The biggest thing is ignorance. Religion plays a big part too since HIV is something that is usually transmitted sexually. Sex is a taboo topic. The media are also to blame. I did an interview with Latino media one time, and they were like, 'You contracted HIV so you must be promiscuous.' I have been called an AIDS patient and other stigmatizing labels. When I go to schools, I still cannot say the word 'condom.' I have to preach abstinence. I also encounter teenagers who think HIV is no big deal. They say, 'Oh I don't care if I get it. I'm going to die from something.' Then some are completely ignorant: 'Can you contract HIV from sharing a glass?'
We need to humanize the condition, show our faces. The entire community, including religious leaders, also need to get educated and know that an undetectable viral load means HIV is untransmittable. That's one way we can stomp on stigma because people are no longer going to be afraid of those living with the virus. Hopefully, that will also empower people with HIV to disclose their status and adhere to treatment so they don't continue transmitting the virus to others.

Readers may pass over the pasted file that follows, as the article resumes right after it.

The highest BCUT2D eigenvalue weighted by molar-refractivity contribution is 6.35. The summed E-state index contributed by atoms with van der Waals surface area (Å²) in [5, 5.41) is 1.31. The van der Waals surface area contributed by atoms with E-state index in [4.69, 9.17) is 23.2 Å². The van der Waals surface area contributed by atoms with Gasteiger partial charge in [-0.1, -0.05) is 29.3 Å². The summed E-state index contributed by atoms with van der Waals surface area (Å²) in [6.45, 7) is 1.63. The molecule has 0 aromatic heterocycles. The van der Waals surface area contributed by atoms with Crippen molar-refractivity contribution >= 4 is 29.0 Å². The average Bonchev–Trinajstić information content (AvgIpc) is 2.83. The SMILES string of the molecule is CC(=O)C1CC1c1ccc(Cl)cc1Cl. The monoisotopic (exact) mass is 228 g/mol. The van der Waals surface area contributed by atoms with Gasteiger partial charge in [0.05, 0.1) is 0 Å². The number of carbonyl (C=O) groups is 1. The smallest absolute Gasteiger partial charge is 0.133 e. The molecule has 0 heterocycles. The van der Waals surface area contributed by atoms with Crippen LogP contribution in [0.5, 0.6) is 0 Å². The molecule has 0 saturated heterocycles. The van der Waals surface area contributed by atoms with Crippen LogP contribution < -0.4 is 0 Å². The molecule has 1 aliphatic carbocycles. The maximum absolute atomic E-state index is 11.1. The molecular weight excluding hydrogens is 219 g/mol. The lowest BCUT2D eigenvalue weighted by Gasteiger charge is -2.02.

I don't want anyone to go through what I went through. When I was diagnosed I would have wanted someone like me to say, 'I'm a long-term HIV survivor. As long as you do this, this, and this, you're going to be OK.' And that's really my mission and passion: to save lives, to prevent HIV infections, and to give hope to the hopeless. The road has not been easy. I'm a 33 year long-term survivor. I have PTSD, anxiety, and survivor's guilt. But life is what you make it. I could lay down and die or I could fight. I choose to fight! To survive and thrive - and I will continue to fight till the end.
Love and light
This blog entry was adapted from an interview with the HIV research advocacy group amfAR.